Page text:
Friday, June 15, 2007

A Rainy Day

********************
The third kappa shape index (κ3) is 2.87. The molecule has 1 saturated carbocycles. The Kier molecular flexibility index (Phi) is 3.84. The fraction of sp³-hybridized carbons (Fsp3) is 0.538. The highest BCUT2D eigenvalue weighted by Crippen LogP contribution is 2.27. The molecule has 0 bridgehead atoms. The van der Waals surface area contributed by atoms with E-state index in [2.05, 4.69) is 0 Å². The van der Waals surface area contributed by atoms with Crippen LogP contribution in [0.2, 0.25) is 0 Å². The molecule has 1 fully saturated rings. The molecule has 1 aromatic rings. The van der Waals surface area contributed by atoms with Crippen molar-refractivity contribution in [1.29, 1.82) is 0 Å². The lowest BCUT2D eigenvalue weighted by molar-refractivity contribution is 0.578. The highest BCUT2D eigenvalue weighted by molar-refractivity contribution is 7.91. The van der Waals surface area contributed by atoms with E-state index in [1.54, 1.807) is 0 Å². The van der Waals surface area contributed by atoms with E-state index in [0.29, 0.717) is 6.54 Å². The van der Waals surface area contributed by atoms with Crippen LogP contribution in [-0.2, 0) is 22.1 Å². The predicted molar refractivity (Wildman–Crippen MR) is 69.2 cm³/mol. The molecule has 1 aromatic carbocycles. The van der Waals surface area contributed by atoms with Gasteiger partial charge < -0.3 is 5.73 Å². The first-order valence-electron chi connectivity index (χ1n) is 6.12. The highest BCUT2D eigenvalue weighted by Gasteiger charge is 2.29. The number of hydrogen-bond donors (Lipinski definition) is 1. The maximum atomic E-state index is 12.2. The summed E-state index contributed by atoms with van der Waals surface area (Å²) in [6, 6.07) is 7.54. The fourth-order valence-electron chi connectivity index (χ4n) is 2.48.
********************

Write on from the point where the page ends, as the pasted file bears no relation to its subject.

I have been busy renewing a long-neglected garden. Most plants are planted and seeds are sprouting. It has been a long time since I've had a spring that was free to spend in my garden and my potting shed. Yesterday I stopped at a little nursery I love and picked out just a couple more flowers to plant--white ones--nicotiana, penta and nierembergia. But I'll have to wait a couple days until the garden dries out a little. We had quite a bit of rain last night. The storm has left the garden looking like a bad party. On bright sunny days the golden coreopsis stands tall, swaying with the lightest breeze, attracting the rusty colored Fritillary. This morning its stems are laying every which way leaning into nearby feverfew and peony. As I approach to get a closer look a cloud of goldfinches takes to the air. I wonder why they were in the coreopsis. Can there be seeds there already for them? The fairy rose that normally arches gracefully with long branches of light pink blooms has become heavy and sodden—drooping over an area much bigger than its allotted space. I have to find a tall stake to prop up the clematis, “Polish Spirit” that is pulling over a trellis far too small for all its exuberant growth. It is thick with purple starry flowers. My son brought it home for me from a nursery where he held a summer job last year. It was tiny when he gave it to me in a black plastic pot. True to its name it now needs a sturdy support, which my husband promises to build for me in the west border very soon. The lady’s mantle is mud-splattered, a fading lily has lost its last petals and the borders generally look beaten down. But I know the earth has benefited from the deep soaking of the storm followed by a night of steady rain and the next sunny day will bring a burst of growth similar to a rain forest. I’ve seen it many times. I check on the striped green caterpillars of the black swallowtail. There were about ten of them on the rue, parsley and dill. There are fewer now and I wonder if some of them have fed birds that are always looking for morsels in the garden. I have read that a person can have many butterflies or many birds, but not both. At dusk two deer come out of the back woods to visit a salt block and nibble some nearby grass. They are pretty but I hope they don’t make their way up to the garden. As I get ready for bed I hear the distant call of a whippoorwill.